Over the last few months, I’ve tasted a range of teas from Doke Tea Estate and it was a treat! So, for the final post to the series, I thought it would be nice to hear from Phil from the World Tea House, who sourced the teas and the tea estate itself!
One challenge I face is tasting teas from the same tea producing area since there is so much to learn about a region/country when you can do direct comparisons. So, whenever I see a company selling multiple teas from one producer, I jump at the chance to try them all. That is what happened when I saw a green, oolong, and black tea from Doke Tea Estate.
I wanted to learn more about the teas and Phil kindly agreed to have a virtual tea tasing session where I asked him some questions about tea and his relationship with the Doke Tea Estate. He also put me in touch with Rajiv Lochan, the founder of the Estate, who runs it with two of his children, Vivek and Neha, and he was able to give me some insight into how the Estate originally started:
Rajiv: “Bihar government wanted to stop human migration to other places as locals of this area could not cultivate their lands due to heat[.] They offered us cheap lands and declared the tea cultivation in our area as “non-traditional tea growing area” which had [a] lot of easy terms for capital raising. [In] 1998[,] [the government] gave us very cheap irrigation. When we started making tea [in] 2012 we specialised in black tea [b]ut we also made some green and white teas[.]”
When speaking with Phil in the past, I noticed a large focus was tea farms. So, I asked why the focus and how he got in contact with Doke originally.
Phil: “A big part of opening my tea house was supporting small organic tea farms. The more I travelled, met farmers, and studied the teas and customs the more my origin blend menu increased.
I first met Rajiv through his son[,] Vivek. [V]ivek was asking for help writing descriptions on Darjeelings and some of Doke’s first offerings. They sent me samples, I tasted, and I wrote descriptions they could use for selling to North American customers. A year after that I connected with Rajiv at World Tea Expo.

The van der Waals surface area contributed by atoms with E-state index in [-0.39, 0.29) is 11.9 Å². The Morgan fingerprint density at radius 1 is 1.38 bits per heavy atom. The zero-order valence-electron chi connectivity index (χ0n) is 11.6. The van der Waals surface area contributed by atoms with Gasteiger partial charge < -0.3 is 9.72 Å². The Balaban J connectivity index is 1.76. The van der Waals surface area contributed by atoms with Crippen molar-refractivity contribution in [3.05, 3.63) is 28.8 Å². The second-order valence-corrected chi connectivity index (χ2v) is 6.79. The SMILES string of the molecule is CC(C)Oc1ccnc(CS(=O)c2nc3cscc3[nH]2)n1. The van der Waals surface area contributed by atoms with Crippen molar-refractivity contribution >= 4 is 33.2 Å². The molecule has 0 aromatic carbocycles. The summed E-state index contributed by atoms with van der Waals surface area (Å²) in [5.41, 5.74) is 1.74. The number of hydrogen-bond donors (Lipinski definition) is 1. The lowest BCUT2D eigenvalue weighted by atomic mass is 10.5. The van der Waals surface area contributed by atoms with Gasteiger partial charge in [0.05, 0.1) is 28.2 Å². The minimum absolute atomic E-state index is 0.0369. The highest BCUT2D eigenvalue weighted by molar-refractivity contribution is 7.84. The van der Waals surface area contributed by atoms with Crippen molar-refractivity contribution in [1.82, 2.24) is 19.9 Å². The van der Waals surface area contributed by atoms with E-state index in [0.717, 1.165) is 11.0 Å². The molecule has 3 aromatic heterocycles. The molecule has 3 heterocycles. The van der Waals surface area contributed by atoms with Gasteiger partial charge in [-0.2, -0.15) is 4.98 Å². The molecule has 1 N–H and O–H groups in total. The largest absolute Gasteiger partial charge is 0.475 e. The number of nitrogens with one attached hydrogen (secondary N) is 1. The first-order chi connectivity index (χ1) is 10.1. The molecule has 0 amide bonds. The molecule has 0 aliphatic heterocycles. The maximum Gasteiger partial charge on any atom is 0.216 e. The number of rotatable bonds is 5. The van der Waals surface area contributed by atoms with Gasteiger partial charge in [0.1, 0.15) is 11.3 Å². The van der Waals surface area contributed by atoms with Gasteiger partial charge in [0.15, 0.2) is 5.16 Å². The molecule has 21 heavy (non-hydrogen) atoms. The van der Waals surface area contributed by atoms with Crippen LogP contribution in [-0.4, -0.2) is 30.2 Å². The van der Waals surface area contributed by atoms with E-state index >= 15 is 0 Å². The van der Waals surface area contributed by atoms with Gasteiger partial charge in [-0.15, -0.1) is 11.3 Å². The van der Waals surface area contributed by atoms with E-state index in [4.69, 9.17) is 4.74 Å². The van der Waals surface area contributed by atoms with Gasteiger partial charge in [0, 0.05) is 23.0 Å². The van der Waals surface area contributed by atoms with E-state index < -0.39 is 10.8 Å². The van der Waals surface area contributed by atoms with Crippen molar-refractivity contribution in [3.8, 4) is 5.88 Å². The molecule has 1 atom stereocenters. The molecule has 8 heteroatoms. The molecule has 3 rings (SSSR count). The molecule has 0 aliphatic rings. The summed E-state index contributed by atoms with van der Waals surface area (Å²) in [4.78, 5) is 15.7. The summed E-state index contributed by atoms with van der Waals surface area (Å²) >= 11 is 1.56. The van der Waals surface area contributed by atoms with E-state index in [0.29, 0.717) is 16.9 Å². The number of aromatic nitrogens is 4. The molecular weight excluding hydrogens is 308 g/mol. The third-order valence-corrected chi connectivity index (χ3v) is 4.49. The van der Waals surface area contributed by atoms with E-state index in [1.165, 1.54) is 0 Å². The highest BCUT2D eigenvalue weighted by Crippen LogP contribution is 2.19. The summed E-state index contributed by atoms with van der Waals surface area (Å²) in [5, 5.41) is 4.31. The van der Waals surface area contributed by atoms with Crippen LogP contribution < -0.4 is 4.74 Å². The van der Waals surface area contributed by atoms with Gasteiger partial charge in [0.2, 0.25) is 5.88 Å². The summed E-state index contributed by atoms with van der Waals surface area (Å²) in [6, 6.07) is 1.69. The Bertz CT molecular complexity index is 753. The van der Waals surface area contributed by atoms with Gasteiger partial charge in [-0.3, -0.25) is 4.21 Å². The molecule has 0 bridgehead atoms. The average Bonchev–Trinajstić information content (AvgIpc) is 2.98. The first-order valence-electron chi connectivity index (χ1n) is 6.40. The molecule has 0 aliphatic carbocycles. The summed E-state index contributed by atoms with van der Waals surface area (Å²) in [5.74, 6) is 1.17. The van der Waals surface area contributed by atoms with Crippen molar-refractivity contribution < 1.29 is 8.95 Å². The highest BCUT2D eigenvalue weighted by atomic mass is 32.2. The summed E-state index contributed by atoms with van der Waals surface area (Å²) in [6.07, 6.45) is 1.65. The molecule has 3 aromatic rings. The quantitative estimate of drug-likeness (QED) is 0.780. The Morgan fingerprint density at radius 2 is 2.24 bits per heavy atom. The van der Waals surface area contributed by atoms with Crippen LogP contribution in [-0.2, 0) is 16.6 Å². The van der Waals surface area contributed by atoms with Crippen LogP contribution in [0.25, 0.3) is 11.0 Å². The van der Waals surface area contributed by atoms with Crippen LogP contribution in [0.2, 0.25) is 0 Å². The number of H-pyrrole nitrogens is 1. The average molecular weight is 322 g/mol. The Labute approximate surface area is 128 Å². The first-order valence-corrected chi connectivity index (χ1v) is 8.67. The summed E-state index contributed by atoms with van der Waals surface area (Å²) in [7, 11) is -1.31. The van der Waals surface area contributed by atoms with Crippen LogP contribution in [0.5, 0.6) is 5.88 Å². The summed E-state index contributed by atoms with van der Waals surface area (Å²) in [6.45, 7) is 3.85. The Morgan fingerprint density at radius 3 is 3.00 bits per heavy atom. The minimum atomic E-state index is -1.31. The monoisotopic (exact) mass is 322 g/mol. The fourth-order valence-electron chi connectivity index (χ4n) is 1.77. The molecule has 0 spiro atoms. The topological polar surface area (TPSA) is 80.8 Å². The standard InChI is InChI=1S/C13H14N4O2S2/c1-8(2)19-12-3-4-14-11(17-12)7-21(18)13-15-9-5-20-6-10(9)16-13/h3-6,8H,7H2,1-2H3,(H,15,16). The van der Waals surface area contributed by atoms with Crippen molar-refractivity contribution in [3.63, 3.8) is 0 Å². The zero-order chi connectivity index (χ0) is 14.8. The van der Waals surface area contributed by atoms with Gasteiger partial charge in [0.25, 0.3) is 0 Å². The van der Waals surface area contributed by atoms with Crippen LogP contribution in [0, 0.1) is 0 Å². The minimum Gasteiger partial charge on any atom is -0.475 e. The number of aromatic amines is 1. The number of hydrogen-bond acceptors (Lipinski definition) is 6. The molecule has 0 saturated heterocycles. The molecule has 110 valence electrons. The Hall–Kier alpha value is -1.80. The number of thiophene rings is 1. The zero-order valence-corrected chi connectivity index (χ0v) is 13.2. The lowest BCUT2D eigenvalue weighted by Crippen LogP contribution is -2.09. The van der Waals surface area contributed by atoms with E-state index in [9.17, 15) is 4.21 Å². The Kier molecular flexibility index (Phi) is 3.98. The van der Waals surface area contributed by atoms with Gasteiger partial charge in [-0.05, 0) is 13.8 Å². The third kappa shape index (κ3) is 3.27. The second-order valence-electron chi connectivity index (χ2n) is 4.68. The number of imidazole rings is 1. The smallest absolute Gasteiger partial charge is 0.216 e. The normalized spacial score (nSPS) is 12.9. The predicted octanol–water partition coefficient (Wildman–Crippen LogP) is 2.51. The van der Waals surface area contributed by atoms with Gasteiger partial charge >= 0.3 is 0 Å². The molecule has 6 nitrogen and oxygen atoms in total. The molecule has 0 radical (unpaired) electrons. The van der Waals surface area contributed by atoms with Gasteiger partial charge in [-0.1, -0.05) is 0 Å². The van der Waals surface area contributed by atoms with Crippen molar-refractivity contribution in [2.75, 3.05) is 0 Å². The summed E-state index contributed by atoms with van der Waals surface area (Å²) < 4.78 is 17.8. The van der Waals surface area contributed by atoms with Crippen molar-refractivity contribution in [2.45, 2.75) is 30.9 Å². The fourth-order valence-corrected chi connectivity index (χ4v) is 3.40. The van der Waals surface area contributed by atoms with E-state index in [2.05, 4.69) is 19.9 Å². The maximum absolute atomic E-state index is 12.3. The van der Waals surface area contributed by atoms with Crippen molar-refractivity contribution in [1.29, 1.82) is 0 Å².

I travelled to India in 2015 and stayed at [Rajiv’s] house, planted on his farm, and we have been great friends since. [W]hen I first visited in 2015 the town in Bihar by the farm was very run down and impoverished. On my last visit in 2019, there was a huge difference. Farms. Buildings. Schools. And there has been even more since. Seeing that [is] very rewarding knowing my purchases, and my customers, are going directly to help a community in need instead in the pockets of a big tea Corp.”
Since Phil spoke so highly of the Estate, and also strongly recommended their teas, I was curious to see what he thought was unique about the farm.
Phil: “Doke is a truly unique garden for many reasons. They employ aboriginal women from Bihar to work three fields, it’s managed by his daughter Neha (one of the five female run tea farms in India) and up to a couple of years ago had no power. Everything was done by hand. It produced a raw, rustic, authentic tea unlike anything else that was coming out of north India at the time.”
Lastly, now that I have tasted a handful of Doke’s teas, I wanted to know what Phil’s favourite tea was!
Phil: “Favourite Tea from Doke is their Black Fusion. I adore this tea. It reminds me of the farm, making tea there with Neha, the essence of community at Doke and what they give back to the local area.”
I am so glad that both Rajiv and Phil gave me their time to help me learn more about the estate! I have to agree that the Black Fusion was also my favourite! In total, I tried three teas from Doke Tea Estate: Diamond Green (green), Rolling Thunder (oolong), and Black Fusion (black).
The question of the post: Which tea would you have tried?
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